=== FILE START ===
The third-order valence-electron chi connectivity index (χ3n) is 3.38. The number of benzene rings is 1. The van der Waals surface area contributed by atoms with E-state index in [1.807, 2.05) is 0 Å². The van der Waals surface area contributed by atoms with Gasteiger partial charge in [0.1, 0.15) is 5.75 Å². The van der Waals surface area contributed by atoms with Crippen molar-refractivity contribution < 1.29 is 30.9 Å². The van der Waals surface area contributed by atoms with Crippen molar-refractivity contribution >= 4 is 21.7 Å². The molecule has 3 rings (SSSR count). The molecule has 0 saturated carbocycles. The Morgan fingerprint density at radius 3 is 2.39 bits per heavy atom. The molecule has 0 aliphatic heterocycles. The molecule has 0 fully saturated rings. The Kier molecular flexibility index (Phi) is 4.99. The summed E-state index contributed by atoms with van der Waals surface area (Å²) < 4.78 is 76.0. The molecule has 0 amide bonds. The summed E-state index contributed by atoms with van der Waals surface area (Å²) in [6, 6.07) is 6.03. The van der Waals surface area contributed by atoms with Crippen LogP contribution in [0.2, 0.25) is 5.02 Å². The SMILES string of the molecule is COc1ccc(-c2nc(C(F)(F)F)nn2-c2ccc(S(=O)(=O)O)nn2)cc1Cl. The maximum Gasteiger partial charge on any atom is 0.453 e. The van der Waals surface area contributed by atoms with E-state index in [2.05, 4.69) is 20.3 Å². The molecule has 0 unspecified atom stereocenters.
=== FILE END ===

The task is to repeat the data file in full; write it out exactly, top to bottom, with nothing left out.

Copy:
The third-order valence-electron chi connectivity index (χ3n) is 3.38. The number of benzene rings is 1. The van der Waals surface area contributed by atoms with E-state index in [1.807, 2.05) is 0 Å². The van der Waals surface area contributed by atoms with Gasteiger partial charge in [0.1, 0.15) is 5.75 Å². The van der Waals surface area contributed by atoms with Crippen molar-refractivity contribution < 1.29 is 30.9 Å². The van der Waals surface area contributed by atoms with Crippen molar-refractivity contribution >= 4 is 21.7 Å². The molecule has 3 rings (SSSR count). The molecule has 0 saturated carbocycles. The Morgan fingerprint density at radius 3 is 2.39 bits per heavy atom. The molecule has 0 aliphatic heterocycles. The molecule has 0 fully saturated rings. The Kier molecular flexibility index (Phi) is 4.99. The summed E-state index contributed by atoms with van der Waals surface area (Å²) < 4.78 is 76.0. The molecule has 0 amide bonds. The summed E-state index contributed by atoms with van der Waals surface area (Å²) in [6, 6.07) is 6.03. The van der Waals surface area contributed by atoms with Crippen LogP contribution in [0.2, 0.25) is 5.02 Å². The SMILES string of the molecule is COc1ccc(-c2nc(C(F)(F)F)nn2-c2ccc(S(=O)(=O)O)nn2)cc1Cl. The maximum Gasteiger partial charge on any atom is 0.453 e. The van der Waals surface area contributed by atoms with E-state index in [2.05, 4.69) is 20.3 Å². The molecule has 0 unspecified atom stereocenters.